1. Serengeti, Tanzania

There wouldn’t be enough room in a shelf of books to cover all there is to explore in the Serengeti National Park, a massive 14,750km² of grassland plains and savanna in the north of Tanzania, boasting one of the oldest ecosystems on earth.

The area that now makes up the park was first stumbled upon by outsiders in 1908. Stewart Edward White, the American game hunter who found it after setting out from Nairobi, wrote: “We walked for miles over burnt out country… Then I saw the green trees of the river, walked two miles more and found myself in paradise.”

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The park is composed of three key areas (the wider Serengeti region spills over into Kenya), There’s the Serengeti plains, where zebra, gazelle, topi, buffalo, waterbuck and more hoofed animals live during the wet season. Then there’s the swampy Western corridor, where “black cotton” (black clay) soil covers the land. The Grumeti River is the part of the park which the toothy Nile crocodiles, monkeys and eagles call home. Then the Northern Serengeti is where all the open woodlands lie.

The Masai tribespeople, who now live in the Masai Mara National Reserve on the edge of the park, call it ‘Siringitu’ – which means ‘the place where the land moves on forever.’

If that poetic description isn’t already tickling your feet, then how about this: it’s one of the places where you can see the Great Migration. More than a million wildebeest and about 200,000 zebras thunder from the northern hills to the southern plains for the short rains every October and November. This migration pattern has held for more than a million years and draws thousands of tourists every year. Park entrance is £16.50 per day. 

serengeti.org

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2. Yellowstone, US

One of America’s most popular national parks, Yellowstone has it all – geysers, lakes and hiking trails.Over the vast parkland (it stretches across 350km²) you’ll be able to spot everything from wolves to bald eagles, ospreys and peregrine falcons. The geysers are also an amazing sight, with the famous ‘Steamboat’ erupting 300m in the air for the first time in eight years last week. Park entrance is priced from £16.50pp.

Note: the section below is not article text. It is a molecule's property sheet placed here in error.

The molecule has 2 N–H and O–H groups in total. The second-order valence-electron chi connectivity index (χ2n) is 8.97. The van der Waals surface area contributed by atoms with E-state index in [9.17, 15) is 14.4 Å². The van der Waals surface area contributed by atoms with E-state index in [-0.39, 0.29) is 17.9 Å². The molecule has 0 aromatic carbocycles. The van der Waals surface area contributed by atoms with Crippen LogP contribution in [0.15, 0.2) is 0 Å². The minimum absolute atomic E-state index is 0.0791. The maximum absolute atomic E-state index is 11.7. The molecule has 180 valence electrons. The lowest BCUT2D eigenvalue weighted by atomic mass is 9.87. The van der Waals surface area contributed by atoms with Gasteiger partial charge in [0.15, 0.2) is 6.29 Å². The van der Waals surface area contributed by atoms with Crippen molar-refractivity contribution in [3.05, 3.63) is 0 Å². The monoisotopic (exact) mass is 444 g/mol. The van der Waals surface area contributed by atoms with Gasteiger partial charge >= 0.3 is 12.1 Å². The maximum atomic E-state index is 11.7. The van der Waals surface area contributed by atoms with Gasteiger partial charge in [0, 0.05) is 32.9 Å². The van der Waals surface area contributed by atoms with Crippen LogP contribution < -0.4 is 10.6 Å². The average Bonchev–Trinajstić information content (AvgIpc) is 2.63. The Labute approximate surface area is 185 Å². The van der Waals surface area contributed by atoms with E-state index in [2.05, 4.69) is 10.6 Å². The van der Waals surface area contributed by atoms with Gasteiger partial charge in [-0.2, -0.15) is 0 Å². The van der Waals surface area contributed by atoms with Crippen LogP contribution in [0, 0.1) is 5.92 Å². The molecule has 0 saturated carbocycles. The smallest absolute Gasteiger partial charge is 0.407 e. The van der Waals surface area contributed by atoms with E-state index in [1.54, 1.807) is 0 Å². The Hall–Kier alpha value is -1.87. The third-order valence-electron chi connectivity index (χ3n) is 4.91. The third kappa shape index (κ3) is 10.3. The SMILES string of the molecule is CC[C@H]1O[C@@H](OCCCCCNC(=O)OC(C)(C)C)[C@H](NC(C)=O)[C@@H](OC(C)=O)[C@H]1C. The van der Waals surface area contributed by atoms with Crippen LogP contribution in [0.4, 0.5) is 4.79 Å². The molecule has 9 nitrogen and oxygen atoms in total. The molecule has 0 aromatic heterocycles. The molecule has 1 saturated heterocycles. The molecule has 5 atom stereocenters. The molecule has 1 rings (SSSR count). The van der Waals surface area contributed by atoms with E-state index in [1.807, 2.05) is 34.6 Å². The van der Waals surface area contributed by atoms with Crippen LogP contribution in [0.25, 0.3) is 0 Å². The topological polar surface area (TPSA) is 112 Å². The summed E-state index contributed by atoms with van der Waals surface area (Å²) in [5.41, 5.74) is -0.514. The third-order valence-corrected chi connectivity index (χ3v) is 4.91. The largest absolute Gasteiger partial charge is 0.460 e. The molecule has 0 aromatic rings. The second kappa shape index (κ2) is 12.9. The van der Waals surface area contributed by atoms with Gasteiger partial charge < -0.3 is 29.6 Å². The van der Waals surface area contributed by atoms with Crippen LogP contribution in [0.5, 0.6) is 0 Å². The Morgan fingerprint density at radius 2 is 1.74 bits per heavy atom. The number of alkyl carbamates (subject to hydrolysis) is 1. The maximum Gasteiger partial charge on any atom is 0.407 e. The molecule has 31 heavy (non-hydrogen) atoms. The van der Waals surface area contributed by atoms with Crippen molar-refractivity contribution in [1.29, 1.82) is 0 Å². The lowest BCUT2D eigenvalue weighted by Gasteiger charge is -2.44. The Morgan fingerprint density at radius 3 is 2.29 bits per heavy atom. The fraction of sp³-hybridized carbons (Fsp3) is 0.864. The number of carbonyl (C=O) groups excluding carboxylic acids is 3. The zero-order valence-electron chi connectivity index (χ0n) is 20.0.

nps.gov/yell

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3. Brecon Beacons, Wales

You’ve got to hand it to Wales, there’s nowhere quite like the Brecon Beacons National Park for outdoors adventures or just breathtaking scenery.It’s not the easiest of walks, but the Beacons Way is one heckuva 100-mile hike. Crossing the park, it covers the summits of Pen y Fan and Corn du, passes the Llanthony Abbey ruins, Iron Age hill fort at Crug Hywel and the Monmouthshire and Brecon Canals. Phew! No fees. 

breconbeacons.org

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4. Ranthambore, India

Wanna see tigers? Head to India’s Ranthambore, which is considered one of the most reliable places in the world to spot them in the wild.The park was once known as Tigers’ Paradise, as it was the private hunting ground for the kings of Jaipur. In recent years there have been problems with poachers, so numbers have dropped to around 22, which are closely monitored. Look out for Dollar (named for the $ mark on his flank) and Mala, considered the prettiest. 

ranthamborenationalpark.com

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5. Fuji-Hakone-Izu, Japan

It’s no surprise that this national park is Japan’s most popular – not only is it close to Tokyo, but it also features the beloved 12,000ft, dormant volcano Mount Fuji.Unusually, the park is made up of a handful of separate tourist hotspots, including Mt Fuji itself, Fuji Five Lakes, Hakone, the Izu Peninsula, and the Izu Islands. Between that lot there are hot springs, lakes, beaches and more than 1000 volcanic islands. Entrance fees to the different sections vary. 

welcome-to.jp

 

Photos: Getty; Thinkstock